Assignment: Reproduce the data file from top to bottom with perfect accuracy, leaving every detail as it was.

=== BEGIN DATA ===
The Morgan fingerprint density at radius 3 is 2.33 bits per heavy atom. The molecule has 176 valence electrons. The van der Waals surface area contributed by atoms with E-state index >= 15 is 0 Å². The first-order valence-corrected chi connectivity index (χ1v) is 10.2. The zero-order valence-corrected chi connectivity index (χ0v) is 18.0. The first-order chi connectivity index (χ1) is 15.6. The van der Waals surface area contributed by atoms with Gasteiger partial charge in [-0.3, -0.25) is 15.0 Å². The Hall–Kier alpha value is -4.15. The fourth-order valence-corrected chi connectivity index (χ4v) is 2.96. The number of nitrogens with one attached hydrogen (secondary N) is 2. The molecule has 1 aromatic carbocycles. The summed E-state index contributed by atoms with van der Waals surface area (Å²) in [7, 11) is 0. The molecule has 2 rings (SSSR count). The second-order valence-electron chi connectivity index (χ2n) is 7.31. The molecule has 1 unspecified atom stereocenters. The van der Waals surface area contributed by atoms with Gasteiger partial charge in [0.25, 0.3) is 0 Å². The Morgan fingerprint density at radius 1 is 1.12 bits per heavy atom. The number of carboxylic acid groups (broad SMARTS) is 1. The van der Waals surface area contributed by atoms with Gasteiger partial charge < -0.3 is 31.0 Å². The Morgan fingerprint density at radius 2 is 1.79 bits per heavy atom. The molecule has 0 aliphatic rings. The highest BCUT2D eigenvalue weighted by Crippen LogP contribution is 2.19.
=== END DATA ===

The Morgan fingerprint density at radius 3 is 2.33 bits per heavy atom. The molecule has 176 valence electrons. The van der Waals surface area contributed by atoms with E-state index >= 15 is 0 Å². The first-order valence-corrected chi connectivity index (χ1v) is 10.2. The zero-order valence-corrected chi connectivity index (χ0v) is 18.0. The first-order chi connectivity index (χ1) is 15.6. The van der Waals surface area contributed by atoms with Gasteiger partial charge in [-0.3, -0.25) is 15.0 Å². The Hall–Kier alpha value is -4.15. The fourth-order valence-corrected chi connectivity index (χ4v) is 2.96. The number of nitrogens with one attached hydrogen (secondary N) is 2. The molecule has 1 aromatic carbocycles. The summed E-state index contributed by atoms with van der Waals surface area (Å²) in [7, 11) is 0. The molecule has 2 rings (SSSR count). The second-order valence-electron chi connectivity index (χ2n) is 7.31. The molecule has 1 unspecified atom stereocenters. The van der Waals surface area contributed by atoms with Gasteiger partial charge in [0.25, 0.3) is 0 Å². The Morgan fingerprint density at radius 1 is 1.12 bits per heavy atom. The number of carboxylic acid groups (broad SMARTS) is 1. The van der Waals surface area contributed by atoms with Gasteiger partial charge < -0.3 is 31.0 Å². The Morgan fingerprint density at radius 2 is 1.79 bits per heavy atom. The molecule has 0 aliphatic rings. The highest BCUT2D eigenvalue weighted by Crippen LogP contribution is 2.19.